In August 2017, a group of hackers turned their sights to an oil refinery on the west coast of Saudi Arabia. Having already infiltrated the facility’s industrial control system (ICS), they sabotaged its safety equipment before triggering an emergency shutdown, reportedly by accident.
That disaster was averted due to the carelessness of the perpetrators did little to reassure observers. The attack was carried out using a strain of malware called Triton by a threat group known as Xenotime. It is regarded as one of the most dangerous hacker groups operating today.
Following the incident, Xenotime has been caught probing oil and gas companies across Europe and North America in search of vulnerabilities ripe for exploitation. Now, new research from the infrastructure security vendor Dragos suggests the group has expanded its scope to electricity companies in the US and Asia-Pacific.
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According to the research, Xenotime has been observed attempting to gather information and assess the number of network resources deployed at the plants. “This behavior could indicate the activity group was preparing for a further cyberattack, or at minimum satisfying the prerequisites for a future ICS-focused intrusion,” Dragos said in a blogpost.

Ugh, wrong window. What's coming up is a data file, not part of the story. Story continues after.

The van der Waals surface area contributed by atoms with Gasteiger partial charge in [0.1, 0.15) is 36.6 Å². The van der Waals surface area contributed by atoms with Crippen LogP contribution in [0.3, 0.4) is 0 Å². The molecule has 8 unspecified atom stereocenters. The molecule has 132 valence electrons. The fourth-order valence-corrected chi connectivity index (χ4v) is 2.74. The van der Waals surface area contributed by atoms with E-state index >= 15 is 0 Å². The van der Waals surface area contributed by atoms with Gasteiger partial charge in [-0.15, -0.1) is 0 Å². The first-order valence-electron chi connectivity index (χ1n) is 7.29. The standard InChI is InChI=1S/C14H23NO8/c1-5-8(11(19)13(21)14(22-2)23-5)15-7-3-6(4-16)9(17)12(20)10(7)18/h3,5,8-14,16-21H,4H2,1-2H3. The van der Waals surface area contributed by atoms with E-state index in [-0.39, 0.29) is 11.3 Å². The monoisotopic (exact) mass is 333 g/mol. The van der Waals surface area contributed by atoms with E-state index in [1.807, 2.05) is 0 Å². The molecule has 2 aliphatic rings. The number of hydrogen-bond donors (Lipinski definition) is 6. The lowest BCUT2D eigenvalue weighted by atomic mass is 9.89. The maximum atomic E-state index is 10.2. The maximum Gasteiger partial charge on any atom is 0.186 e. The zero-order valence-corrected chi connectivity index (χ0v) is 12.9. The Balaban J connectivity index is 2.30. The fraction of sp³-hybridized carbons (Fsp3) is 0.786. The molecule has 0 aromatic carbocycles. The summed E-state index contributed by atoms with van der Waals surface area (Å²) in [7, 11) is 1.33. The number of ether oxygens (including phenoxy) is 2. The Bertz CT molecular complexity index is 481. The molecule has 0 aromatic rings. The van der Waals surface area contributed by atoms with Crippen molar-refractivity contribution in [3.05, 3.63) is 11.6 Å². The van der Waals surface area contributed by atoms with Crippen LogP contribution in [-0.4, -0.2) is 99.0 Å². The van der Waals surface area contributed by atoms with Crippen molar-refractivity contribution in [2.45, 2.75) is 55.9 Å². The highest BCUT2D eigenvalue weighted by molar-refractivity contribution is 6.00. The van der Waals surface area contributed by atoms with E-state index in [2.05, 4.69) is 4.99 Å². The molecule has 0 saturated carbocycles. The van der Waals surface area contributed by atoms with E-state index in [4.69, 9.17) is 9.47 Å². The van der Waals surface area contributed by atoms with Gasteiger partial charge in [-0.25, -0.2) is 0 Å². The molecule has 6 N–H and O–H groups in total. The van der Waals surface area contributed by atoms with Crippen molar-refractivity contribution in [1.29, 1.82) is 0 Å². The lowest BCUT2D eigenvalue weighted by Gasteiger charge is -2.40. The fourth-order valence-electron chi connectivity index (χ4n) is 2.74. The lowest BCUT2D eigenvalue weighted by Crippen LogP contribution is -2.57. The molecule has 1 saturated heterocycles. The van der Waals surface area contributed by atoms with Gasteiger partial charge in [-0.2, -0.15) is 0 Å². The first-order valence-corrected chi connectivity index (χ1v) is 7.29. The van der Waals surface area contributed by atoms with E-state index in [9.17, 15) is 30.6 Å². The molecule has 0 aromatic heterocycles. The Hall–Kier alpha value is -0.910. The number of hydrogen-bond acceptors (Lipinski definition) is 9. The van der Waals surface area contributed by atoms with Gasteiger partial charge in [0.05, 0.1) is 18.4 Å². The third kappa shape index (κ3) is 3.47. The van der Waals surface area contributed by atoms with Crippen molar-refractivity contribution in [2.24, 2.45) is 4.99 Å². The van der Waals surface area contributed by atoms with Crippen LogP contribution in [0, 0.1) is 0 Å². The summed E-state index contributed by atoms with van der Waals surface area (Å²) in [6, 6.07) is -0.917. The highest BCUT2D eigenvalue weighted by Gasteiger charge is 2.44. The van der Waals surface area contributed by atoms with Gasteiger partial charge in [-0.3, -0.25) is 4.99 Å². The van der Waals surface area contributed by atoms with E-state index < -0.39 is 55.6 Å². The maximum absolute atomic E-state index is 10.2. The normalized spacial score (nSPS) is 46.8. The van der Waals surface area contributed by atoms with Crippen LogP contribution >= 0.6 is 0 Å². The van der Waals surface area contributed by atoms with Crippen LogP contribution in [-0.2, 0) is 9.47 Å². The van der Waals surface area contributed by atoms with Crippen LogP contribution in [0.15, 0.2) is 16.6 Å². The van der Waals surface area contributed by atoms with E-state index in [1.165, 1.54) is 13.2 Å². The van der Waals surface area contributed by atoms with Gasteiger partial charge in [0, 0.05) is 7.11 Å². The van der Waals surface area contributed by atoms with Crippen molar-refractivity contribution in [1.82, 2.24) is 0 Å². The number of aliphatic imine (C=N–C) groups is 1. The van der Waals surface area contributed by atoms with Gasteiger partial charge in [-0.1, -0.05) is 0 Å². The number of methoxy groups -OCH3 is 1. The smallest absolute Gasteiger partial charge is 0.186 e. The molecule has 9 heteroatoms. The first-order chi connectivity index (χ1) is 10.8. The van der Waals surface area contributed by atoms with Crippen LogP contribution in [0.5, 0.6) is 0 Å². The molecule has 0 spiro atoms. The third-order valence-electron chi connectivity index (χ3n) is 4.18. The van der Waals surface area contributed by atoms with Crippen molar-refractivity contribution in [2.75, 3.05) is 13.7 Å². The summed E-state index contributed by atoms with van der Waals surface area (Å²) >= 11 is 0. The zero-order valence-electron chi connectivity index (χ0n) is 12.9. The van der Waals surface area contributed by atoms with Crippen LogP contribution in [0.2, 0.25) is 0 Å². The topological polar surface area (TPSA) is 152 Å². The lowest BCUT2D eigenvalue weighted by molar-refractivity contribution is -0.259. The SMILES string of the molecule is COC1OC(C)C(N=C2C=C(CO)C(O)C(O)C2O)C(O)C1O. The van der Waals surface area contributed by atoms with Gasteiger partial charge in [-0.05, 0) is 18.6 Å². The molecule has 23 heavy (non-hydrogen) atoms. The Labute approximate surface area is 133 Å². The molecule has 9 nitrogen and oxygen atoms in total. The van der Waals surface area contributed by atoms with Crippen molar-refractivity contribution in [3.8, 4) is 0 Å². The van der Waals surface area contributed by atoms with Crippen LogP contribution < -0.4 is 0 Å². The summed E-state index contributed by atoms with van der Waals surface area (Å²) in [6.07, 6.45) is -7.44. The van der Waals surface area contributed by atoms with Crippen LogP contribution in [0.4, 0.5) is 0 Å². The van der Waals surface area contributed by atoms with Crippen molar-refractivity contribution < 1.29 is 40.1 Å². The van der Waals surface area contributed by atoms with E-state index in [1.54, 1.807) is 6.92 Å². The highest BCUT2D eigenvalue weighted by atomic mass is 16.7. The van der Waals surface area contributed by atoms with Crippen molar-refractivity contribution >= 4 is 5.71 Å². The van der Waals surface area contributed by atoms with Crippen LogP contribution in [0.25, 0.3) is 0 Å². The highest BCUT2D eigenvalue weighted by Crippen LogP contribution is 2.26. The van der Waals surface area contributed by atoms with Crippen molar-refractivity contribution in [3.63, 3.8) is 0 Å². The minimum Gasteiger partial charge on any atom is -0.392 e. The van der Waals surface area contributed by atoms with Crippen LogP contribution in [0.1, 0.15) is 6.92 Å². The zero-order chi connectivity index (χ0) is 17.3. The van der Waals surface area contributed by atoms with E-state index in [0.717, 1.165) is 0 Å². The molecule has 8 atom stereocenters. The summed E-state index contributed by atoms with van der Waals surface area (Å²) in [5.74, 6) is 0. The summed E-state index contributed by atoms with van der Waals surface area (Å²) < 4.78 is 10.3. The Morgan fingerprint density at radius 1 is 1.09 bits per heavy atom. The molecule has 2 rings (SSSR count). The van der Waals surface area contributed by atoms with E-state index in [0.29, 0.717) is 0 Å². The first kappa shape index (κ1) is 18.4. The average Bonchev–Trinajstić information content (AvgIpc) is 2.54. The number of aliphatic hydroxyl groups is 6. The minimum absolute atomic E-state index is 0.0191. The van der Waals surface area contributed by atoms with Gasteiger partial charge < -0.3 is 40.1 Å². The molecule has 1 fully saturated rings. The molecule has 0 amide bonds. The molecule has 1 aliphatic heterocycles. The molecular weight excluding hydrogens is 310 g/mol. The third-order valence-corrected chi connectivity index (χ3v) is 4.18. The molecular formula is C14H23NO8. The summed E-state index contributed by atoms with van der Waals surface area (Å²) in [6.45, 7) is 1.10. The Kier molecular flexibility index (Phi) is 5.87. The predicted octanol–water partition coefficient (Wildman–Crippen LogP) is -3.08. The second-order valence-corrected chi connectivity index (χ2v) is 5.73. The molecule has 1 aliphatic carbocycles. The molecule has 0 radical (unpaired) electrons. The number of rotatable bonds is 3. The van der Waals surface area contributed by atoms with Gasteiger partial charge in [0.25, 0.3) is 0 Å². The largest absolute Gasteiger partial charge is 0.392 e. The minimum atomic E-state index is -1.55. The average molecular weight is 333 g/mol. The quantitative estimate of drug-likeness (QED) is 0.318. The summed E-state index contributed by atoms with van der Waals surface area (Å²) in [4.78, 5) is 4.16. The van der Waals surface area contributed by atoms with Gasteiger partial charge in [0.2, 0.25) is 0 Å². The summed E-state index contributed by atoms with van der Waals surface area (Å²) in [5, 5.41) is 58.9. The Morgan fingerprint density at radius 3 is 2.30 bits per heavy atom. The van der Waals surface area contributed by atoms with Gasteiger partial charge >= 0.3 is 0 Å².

Dragos researchers added that the “activities are consistent with Stage 1 ICS Cyber Kill Chain reconnaissance and initial access operations including observed incidents of attempted authentication with credentials and possible credential ‘stuffing,’ or using stolen usernames and passwords to try and force entry into target accounts”.
Sam Curry, chief security officer at Cybereason explained that electricity companies are an appealing target for hackers without a financial motive. “Those who aren’t profit minded either want splash, and electrical power is showy; or they want options for the extension off politics by other means. However you slice it, the electrical grid is attractive to hackers.”
Xenotime’s latest behaviour should come as no surprise, according to Tenable’s chief technology officer Renaud Deraison. “The on-going threats to operational technology (OT) and critical infrastructure are no longer theoretical, they have become our new reality,” said Deraison. “This is, in part, due to the convergence of IT and OT which has connected once-isolated OT systems to the outside world, exposing them to a variety of potential attacks.”
“While reports indicate these latest attacks didn’t result in a successful intrusion, this should be a stark wake up call for organisations everywhere.”